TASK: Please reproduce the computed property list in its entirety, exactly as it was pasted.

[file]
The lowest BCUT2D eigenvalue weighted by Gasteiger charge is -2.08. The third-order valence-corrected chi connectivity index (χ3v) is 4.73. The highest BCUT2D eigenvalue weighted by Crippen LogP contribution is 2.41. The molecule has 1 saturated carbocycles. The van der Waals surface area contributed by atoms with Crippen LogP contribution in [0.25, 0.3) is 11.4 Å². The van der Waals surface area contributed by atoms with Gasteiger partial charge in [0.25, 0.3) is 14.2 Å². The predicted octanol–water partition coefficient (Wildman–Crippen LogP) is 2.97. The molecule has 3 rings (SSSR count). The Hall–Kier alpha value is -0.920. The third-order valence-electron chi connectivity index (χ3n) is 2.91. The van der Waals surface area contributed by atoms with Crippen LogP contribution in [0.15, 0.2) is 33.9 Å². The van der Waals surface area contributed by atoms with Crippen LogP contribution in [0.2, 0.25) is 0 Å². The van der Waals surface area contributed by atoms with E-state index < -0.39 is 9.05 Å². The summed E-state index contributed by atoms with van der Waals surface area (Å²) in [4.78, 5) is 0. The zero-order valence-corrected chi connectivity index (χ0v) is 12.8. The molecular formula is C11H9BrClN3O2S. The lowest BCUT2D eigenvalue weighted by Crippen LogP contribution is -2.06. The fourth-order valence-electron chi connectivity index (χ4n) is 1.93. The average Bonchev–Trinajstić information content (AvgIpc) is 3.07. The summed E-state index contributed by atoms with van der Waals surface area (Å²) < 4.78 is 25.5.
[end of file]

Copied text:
The lowest BCUT2D eigenvalue weighted by Gasteiger charge is -2.08. The third-order valence-corrected chi connectivity index (χ3v) is 4.73. The highest BCUT2D eigenvalue weighted by Crippen LogP contribution is 2.41. The molecule has 1 saturated carbocycles. The van der Waals surface area contributed by atoms with Crippen LogP contribution in [0.25, 0.3) is 11.4 Å². The van der Waals surface area contributed by atoms with Gasteiger partial charge in [0.25, 0.3) is 14.2 Å². The predicted octanol–water partition coefficient (Wildman–Crippen LogP) is 2.97. The molecule has 3 rings (SSSR count). The Hall–Kier alpha value is -0.920. The third-order valence-electron chi connectivity index (χ3n) is 2.91. The van der Waals surface area contributed by atoms with Crippen LogP contribution in [0.15, 0.2) is 33.9 Å². The van der Waals surface area contributed by atoms with Crippen LogP contribution in [0.2, 0.25) is 0 Å². The van der Waals surface area contributed by atoms with E-state index < -0.39 is 9.05 Å². The summed E-state index contributed by atoms with van der Waals surface area (Å²) in [4.78, 5) is 0. The zero-order valence-corrected chi connectivity index (χ0v) is 12.8. The molecular formula is C11H9BrClN3O2S. The lowest BCUT2D eigenvalue weighted by Crippen LogP contribution is -2.06. The fourth-order valence-electron chi connectivity index (χ4n) is 1.93. The average Bonchev–Trinajstić information content (AvgIpc) is 3.07. The summed E-state index contributed by atoms with van der Waals surface area (Å²) < 4.78 is 25.5.